Beowulf: An Online
The purpose of this exercise is
to explore the difference between an unedited medieval text
and an edited, modern version of that text. For this class exercise,
we will be examining the first nineteen lines of Beowulf.
We will procede by following
these steps, below:
First, we will look at a modern
English translation of Beowulf.
Here, we will discuss the imperfect process of translation and
I will argue that no two translations are ever the same.
Then we will look at a digitalized image of the first page of
Beowulf in the original
manuscript. Here, we
will discuss the difference in manuscript layout, lettering,
and punctuation. We will try to transcribe (copy what we see
on the page in a more readable manner) a couple of lines.
If you have trouble reading the burnt and faded original manuscript,
you can check our work against a transliteration
done by the late Dr. Zupitza.
When you have finished this assignment, if there is still time
remaining, you might want to wander around the web and check
out these two external websites as a supplement to your work:
Beowulf Project: A website devoted to Kevin Kiernan's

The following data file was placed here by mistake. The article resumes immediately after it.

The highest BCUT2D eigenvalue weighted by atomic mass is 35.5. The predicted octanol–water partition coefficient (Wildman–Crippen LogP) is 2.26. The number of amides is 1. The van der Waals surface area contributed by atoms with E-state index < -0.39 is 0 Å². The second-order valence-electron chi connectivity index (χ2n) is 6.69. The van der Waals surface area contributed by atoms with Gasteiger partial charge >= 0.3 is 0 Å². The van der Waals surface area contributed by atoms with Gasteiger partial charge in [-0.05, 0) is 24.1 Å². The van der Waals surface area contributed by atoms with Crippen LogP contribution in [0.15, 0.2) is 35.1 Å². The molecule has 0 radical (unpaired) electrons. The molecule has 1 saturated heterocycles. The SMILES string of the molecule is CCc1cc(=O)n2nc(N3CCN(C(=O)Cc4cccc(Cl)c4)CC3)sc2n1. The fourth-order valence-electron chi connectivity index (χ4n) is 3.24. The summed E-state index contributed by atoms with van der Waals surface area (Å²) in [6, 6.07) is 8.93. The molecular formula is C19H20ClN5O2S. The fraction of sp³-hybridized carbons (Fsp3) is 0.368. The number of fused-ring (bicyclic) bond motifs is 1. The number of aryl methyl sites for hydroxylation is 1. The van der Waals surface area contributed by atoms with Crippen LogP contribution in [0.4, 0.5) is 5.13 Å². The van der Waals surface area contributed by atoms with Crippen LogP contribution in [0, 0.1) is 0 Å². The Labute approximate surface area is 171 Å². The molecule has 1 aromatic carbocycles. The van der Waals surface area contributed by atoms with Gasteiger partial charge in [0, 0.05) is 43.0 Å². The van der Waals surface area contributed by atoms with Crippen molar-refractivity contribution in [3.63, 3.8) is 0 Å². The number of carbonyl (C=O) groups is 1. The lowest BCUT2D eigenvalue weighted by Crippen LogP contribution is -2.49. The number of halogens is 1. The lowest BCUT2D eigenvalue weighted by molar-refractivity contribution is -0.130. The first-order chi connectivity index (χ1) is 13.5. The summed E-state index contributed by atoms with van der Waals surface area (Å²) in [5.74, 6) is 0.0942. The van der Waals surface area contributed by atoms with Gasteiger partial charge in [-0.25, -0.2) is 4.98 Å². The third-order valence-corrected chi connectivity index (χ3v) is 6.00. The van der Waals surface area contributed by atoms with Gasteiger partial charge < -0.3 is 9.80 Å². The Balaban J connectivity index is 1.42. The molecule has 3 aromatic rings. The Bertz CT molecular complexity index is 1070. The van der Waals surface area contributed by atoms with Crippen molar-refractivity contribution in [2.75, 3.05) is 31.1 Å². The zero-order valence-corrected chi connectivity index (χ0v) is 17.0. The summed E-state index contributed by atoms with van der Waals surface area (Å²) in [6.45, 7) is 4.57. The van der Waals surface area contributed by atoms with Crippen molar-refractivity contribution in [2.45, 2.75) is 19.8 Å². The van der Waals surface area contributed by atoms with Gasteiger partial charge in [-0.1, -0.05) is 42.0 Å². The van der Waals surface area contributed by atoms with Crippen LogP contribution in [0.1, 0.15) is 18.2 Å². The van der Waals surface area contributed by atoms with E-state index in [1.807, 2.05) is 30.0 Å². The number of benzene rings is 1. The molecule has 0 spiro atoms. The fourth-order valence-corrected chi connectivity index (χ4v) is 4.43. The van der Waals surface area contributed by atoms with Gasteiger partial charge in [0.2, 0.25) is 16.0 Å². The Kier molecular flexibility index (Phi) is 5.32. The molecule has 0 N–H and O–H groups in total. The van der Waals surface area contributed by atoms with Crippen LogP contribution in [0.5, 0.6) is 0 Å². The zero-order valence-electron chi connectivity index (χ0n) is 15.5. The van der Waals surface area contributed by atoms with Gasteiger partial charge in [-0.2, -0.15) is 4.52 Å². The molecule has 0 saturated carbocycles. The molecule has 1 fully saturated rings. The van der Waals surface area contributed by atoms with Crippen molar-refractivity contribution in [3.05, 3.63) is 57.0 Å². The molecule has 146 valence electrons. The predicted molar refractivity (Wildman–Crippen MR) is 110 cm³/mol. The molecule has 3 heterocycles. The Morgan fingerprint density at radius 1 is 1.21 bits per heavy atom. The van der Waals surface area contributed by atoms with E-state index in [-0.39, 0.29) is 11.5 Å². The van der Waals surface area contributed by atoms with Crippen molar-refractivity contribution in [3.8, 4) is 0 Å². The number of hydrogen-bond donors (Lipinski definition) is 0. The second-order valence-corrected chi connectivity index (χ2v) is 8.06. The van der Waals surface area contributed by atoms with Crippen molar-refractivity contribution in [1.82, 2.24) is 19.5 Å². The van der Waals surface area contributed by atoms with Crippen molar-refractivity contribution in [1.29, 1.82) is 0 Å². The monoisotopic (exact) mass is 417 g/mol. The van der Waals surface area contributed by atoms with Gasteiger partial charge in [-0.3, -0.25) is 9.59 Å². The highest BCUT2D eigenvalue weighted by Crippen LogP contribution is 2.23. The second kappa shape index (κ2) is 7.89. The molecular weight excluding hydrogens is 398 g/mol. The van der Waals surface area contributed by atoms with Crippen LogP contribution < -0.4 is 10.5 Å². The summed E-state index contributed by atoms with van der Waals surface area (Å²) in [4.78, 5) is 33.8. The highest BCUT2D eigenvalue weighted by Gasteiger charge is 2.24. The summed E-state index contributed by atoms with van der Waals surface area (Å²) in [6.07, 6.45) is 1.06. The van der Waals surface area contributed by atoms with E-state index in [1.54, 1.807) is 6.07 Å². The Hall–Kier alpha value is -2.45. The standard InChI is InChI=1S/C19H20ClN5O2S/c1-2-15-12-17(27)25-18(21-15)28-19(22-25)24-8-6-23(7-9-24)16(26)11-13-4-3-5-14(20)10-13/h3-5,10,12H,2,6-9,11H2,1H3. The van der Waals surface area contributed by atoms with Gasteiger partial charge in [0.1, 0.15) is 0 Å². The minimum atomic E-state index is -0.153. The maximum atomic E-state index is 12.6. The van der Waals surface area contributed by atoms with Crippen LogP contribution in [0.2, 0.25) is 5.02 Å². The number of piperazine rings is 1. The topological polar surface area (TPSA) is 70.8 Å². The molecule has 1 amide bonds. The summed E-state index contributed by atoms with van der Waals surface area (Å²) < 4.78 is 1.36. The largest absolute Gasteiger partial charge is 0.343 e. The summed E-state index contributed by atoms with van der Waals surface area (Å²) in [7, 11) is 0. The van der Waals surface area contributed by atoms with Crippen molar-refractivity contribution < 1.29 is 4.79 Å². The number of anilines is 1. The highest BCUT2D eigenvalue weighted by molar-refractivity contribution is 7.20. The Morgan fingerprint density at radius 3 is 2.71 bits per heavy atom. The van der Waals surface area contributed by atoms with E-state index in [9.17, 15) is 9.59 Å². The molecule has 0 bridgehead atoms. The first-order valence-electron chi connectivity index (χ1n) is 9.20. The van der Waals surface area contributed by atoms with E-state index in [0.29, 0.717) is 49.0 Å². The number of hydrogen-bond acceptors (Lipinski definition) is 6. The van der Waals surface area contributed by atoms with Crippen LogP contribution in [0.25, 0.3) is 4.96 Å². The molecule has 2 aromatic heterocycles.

scholarly project to create a hypertext version of Beowulf.
English Dictionary: The
mother of all dictionaries, this enormous and erudite
was begun in the nineteenth century as a stupendous philological
project. The editors wanted to create the most comprehensive
dictionary of English ever, based upon historical principles
that traced each word's usage over the course of
If you want to trace a modern word back to its Anglo-Saxon
roots, this is the place to go. NOTE:
Students can only access the Oxford English
Dictionary from an on-campus
computer at a campus with an up-to-date subscription
to it. Currently, Carson-Newman College does not have a subscription.
Trying to log onto this site from off-campus will not work
paid subscription to the OED independent of the university.